Guitarists from around the globe (that would be you) share their stomping grounds of all shapes and sizes.

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Blake VanHouten calls this his “cutting board” pedalboard, which he uses to play blues-rock tunes. The plugs his guitar into a Cry Baby Wah, TC Electronic PolyTune, JHS SuperBolt, EarthQuaker Devices Zap Machine, Walrus Audio Jupiter, and a TC Electronic Nova Repeater before hitting the amp. A Visual Sound 1 Spot powers everything. “This board has served me well, but I may be upgrading to a bigger board soon,” VanHouten says. “I’m thinking of adding some sort of transparent overdrive, a vibe, and another fuzz. I love fuzz!”

One of our favorite pastimes is racking up good ol’ pedal envy by ogling the setups of our fellow players. It seems you don’t tire of it either, because pedalboard mail keeps rolling in!

Here are some of the latest board submissions, from a crafty all-in-one board to a fuzz-sick stomper to a bunch of boxes on a cutting board. There are plenty more where these came from (pedal lust has no end), so look for Reader Pedalboards Part 2 next week!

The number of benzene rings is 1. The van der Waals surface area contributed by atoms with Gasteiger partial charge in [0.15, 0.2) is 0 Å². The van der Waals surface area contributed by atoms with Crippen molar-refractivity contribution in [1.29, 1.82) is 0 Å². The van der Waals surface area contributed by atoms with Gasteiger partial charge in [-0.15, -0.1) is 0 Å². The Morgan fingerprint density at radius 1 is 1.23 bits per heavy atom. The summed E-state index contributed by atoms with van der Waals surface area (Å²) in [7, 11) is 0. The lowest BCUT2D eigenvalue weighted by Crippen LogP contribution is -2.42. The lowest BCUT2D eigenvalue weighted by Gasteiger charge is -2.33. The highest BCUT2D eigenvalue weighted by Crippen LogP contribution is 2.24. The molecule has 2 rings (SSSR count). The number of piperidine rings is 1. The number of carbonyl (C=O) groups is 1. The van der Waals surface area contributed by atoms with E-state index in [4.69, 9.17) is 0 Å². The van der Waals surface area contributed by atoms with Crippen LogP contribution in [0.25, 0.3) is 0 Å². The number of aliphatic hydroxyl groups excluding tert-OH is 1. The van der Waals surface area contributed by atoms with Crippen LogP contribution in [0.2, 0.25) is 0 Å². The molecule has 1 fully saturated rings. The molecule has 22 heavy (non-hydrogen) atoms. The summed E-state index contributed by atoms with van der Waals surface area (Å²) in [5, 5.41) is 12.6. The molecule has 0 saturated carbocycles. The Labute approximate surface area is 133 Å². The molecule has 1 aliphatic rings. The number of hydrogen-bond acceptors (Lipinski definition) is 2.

An all-analog polyphonic amplitude synthesizer that alters the attack and decay time of any sound source without sacrificing the fidelity of the original tone.

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A newly designed koa wonder that packs a punch.

Incredibly easy to play. Well-balanced tone.

Not as visually stunning as other koa models.

$3,499

Taylor 724ce
taylorguitars.com

4.5
4.5
5
4.5
Hawaiian koa has been a favorite of boutique acoustic builders for ages. It has a cool tone personality, somewhere between rosewood and mahogany. It can be used for both back and sides and for top wood, and it’s beautiful. It’s also pretty expensive. The good news is that Taylor’s new 724ce is built with a breed of Koa that actually helps players save a few bucks.
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Kenny Greenberg with his main axe, a vintage Gretsch 6118 Double Anniversary that he found at Gruhn Guitars in Nashville for a mere $600. “It had the original pickups, but the finish had been taken off and the headstock had been repaired. So, it’s a great example of a ‘player’s vintage instrument,’” he says.

On his solo debut, the Nashville session wizard discovers his own musical personality in a soundtrack for a movie that wasn’t, with stops in Africa and Mississippi hill country.

Kenny Greenberg has been Nashville’s secret weapon for decades. He’s the guitarist many insiders credit with giving the Nashville sound the rock ’n’ roll edge that’s become de rigueur for big country records since the ’90s. It’s the sound that, in many ways, delivered country music from its roots to sporting events.

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